There was an interesting question posed over on Bankwatch this week when Colin posted about using Enterprise Decision Management (EDM) to improve the customer experience. Colin asked how external influences on a customer can be included in the decisioning process - how can I make a decision about his/her experience as a customer that takes into account their likes and dislikes, personality and so on.
This is an interesting question and is paralleled by how a decision can take into effect a customer's voluntary regulation. It seems to me that an EDM approach would result in a couple of parallel threads on this topic:
An EDM-centric customer experience would allow a customer to interact explicitly with the rules that govern some aspects of the interactions they have
This is akin to Amazon's feature that tells customers why certain things were recommended and allows them to tune this.
An EDM-centric customer experience would leverage all data available that might give implicit insight into the customer's wishes
Which webpages do they look at? Which products do they own? About which products have they inquired? What kinds of complaints have they made (about interest rates or late fees for example).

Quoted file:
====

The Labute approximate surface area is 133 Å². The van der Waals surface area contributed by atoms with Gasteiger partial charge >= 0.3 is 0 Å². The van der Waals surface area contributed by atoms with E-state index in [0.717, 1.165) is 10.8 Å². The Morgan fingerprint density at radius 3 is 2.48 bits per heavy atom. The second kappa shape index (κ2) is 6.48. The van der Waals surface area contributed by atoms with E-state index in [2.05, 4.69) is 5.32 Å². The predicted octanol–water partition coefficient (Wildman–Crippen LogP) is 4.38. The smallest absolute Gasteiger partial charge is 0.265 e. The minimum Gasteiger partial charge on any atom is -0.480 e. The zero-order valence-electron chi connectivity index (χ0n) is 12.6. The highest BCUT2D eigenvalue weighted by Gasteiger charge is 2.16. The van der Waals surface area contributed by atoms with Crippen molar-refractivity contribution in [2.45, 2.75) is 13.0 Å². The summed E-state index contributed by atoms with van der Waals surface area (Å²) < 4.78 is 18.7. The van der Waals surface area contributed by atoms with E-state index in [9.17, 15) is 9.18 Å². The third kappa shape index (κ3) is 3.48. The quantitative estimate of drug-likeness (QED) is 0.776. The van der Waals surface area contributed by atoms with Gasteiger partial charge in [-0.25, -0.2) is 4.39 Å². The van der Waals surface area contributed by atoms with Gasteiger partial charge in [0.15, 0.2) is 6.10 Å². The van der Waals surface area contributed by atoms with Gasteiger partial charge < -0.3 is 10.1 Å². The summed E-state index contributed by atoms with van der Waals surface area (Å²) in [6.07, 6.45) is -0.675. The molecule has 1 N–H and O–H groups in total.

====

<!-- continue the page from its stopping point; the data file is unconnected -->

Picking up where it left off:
An EDM-centric customer experience would try and segment customers by what kind of interaction style they preferred as well as the kinds of products they might buy
Web or phone? Advice or self-service? Value-add or lowest-price?
An EDM-centric customer experience would use demographic and pyschographic data from outside the company to improve profiling.
Using external data to identify customers changing life stage or moving house for instance.
- An (advanced) EDM-centric customer experience might include non-relational information from blogs, wikis etc to tune the interaction
The customer's attitudes and interests and the impact on them of their community and experience absolutely should be taken into account. It's just harder and so can probably wait for phase 2!